Food for thought

Raider Food Pantry moves to new, larger quarters to provide better service to students

With a new name and new location, the Raider Food Pantry is positioned to assist more Wright State University students who experience food insecurity.

The new pantry, which is three times bigger than the former location in Allyn Hall, is more visible and accessible to students.

“Now we have this huge space where numerous people can be in here at the same time,” said Joanna Evans, a graduate assistant and licensed social worker who manages the pantry. “We definitely will be able to serve more students.”

A grand reopening is scheduled Monday, April 15, from 2 to 4 p.m. in 055 Student Union to show off the spacious quarters.

Light refreshments will be served. Attendees are asked to bring a frozen food donation to stock a new freezer.

The Raider Food Pantry, formerly called the Friendship Food Pantry, is an emergency food service pantry that can serve students and their families once a month. The name was changed to make sure Wright State students know the pantry is for them.

“Our goal is to be able to serve students more than once because we have the space, and we can take in more food so we can provide more food now,” said Evans.

The Raider Food Pantry will host a grand reopening on Monday, April 15, from 2 to 4 p.m. in its new space in 055 Student Union. (Video by Kris Sproles)

All food is donated and the pantry also partners with the Dayton Food Bank.

The pantry served 214 students, which translated into 441 household members, from August 2018 through February 2019.

Food pantry volunteers may also refer clients to campus or community programs and agencies that can assist with other needs they may have.

“We do offer some case management right now but we want to expand on that,” Evans added. “Now that we have a private office in our new space, we can have clients come in and work with them one on one.”

The generosity of Wright State students, faculty, staff, the local community and the dedicated service of its volunteer staff make the pantry possible. Two student interns and 18 active volunteers assist Evans with day-to-day operations. The pantry is coordinated through the Office of the Vice Provost for Student Affairs and guided by an advisory board.

“I’m a social work major, so my entire career is to work with vulnerable populations,” explained Evans. “This has been a wonderful opportunity to me.”

From August through December of last year, 1,519 pounds of food were donated to the pantry while 2,778 pounds of food were given to those who requested food assistance. A March Meal Madness competition between 14 departments and groups on campus, as well as several organizations off campus, helped stock the extra shelves in the expanded location.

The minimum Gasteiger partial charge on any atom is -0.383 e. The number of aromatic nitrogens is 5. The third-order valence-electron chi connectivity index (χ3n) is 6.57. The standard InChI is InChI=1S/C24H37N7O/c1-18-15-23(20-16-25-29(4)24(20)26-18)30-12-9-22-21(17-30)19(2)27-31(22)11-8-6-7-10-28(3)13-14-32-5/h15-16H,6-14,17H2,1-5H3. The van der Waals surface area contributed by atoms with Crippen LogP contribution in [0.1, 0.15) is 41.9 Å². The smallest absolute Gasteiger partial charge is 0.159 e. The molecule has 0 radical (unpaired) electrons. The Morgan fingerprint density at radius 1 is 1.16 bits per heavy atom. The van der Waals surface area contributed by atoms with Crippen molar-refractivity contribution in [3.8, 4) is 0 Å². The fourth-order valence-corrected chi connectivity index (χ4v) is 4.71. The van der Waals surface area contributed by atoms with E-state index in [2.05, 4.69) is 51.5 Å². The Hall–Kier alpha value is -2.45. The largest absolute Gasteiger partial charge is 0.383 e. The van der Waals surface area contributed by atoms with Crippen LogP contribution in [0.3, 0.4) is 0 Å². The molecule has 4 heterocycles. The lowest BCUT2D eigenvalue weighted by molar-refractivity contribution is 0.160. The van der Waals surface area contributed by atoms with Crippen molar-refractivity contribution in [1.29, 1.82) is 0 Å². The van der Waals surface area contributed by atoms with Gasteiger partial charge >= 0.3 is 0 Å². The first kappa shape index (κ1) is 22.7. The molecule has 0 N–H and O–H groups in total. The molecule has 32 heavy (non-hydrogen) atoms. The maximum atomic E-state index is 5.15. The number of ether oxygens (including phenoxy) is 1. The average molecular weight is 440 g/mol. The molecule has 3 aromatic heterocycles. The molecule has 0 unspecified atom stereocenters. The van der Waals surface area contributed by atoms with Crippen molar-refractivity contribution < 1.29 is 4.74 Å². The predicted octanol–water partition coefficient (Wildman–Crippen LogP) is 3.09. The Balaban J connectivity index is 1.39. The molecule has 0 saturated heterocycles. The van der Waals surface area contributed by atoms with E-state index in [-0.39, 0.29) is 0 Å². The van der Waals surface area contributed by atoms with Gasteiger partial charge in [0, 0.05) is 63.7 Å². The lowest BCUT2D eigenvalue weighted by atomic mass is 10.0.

Raider Food Pantry provides emergency food and referrals primarily to Wright State students in times of need, helping them to stay in school and meet their educational goals. Students may drop in during open hours or may call and make an appointment.

The pantry also assists faculty, staff and community members in need of emergency food and referrals in order to relieve food insecurities and their underlying causes in the Dayton community.

Food and monetary donations may be made at the pantry during open hours. Food items also may be deposited in two bins outside the pantry when the pantry is not open. Details about making online contributions can be found on the food pantry’s website. The pantry also receives financial donations through the Kroger Plus Card Community Rewards Program.

Spring semester hours for the Raider Food Pantry:

  • Mondays: 11 a.m. – 4 p.m.
  • Tuesdays: 10 a.m. – 2 p.m.
  • Wednesdays: 10 a.m. – 2 p.m.
  • Thursdays: 11 a.m. – 4 p.m.

The pantry opened in 2011, following a survey that revealed 48 percent of students polled had experienced food insecurity while attending Wright State. That discovery led Cathy Sayer, director of service-learning at the time, to write a Host Site application to secure an AmeriCorps*VISTA employee. She succeeded and Rebecca Fensler came on board and served as the coordinator for the food pantry from 2011 through 2012.

Food insecurity among college students can result from several factors. Many students must balance family, work and school, and some may have recently become underemployed or unemployed. These challenges especially can be problematic for students with families. Students attending college away from home may have access to social services in their home communities, but limited access in Greene County, where the university is located.

For questions, contact the food pantry at or 937-775-2617.

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